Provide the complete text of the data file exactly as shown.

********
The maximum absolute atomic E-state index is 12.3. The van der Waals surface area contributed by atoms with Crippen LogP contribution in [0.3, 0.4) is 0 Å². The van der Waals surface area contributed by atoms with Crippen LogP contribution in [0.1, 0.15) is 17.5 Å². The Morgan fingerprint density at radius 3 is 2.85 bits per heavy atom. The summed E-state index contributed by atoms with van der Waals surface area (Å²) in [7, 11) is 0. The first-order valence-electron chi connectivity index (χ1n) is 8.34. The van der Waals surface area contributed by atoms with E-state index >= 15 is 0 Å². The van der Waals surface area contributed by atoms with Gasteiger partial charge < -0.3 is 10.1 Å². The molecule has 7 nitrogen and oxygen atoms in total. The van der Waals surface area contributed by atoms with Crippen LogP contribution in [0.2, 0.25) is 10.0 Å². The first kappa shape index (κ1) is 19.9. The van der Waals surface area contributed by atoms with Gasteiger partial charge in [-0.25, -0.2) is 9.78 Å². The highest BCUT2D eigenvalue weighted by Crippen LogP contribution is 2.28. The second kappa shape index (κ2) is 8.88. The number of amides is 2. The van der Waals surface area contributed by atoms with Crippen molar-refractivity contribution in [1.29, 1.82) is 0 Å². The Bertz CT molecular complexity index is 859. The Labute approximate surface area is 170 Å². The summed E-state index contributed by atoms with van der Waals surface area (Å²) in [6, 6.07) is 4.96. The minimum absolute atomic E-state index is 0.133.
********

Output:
The maximum absolute atomic E-state index is 12.3. The van der Waals surface area contributed by atoms with Crippen LogP contribution in [0.3, 0.4) is 0 Å². The van der Waals surface area contributed by atoms with Crippen LogP contribution in [0.1, 0.15) is 17.5 Å². The Morgan fingerprint density at radius 3 is 2.85 bits per heavy atom. The summed E-state index contributed by atoms with van der Waals surface area (Å²) in [7, 11) is 0. The first-order valence-electron chi connectivity index (χ1n) is 8.34. The van der Waals surface area contributed by atoms with E-state index >= 15 is 0 Å². The van der Waals surface area contributed by atoms with Gasteiger partial charge < -0.3 is 10.1 Å². The molecule has 7 nitrogen and oxygen atoms in total. The van der Waals surface area contributed by atoms with Crippen LogP contribution in [0.2, 0.25) is 10.0 Å². The first kappa shape index (κ1) is 19.9. The van der Waals surface area contributed by atoms with Gasteiger partial charge in [-0.25, -0.2) is 9.78 Å². The highest BCUT2D eigenvalue weighted by Crippen LogP contribution is 2.28. The second kappa shape index (κ2) is 8.88. The number of amides is 2. The van der Waals surface area contributed by atoms with Crippen molar-refractivity contribution in [1.29, 1.82) is 0 Å². The Bertz CT molecular complexity index is 859. The Labute approximate surface area is 170 Å². The summed E-state index contributed by atoms with van der Waals surface area (Å²) in [6, 6.07) is 4.96. The minimum absolute atomic E-state index is 0.133.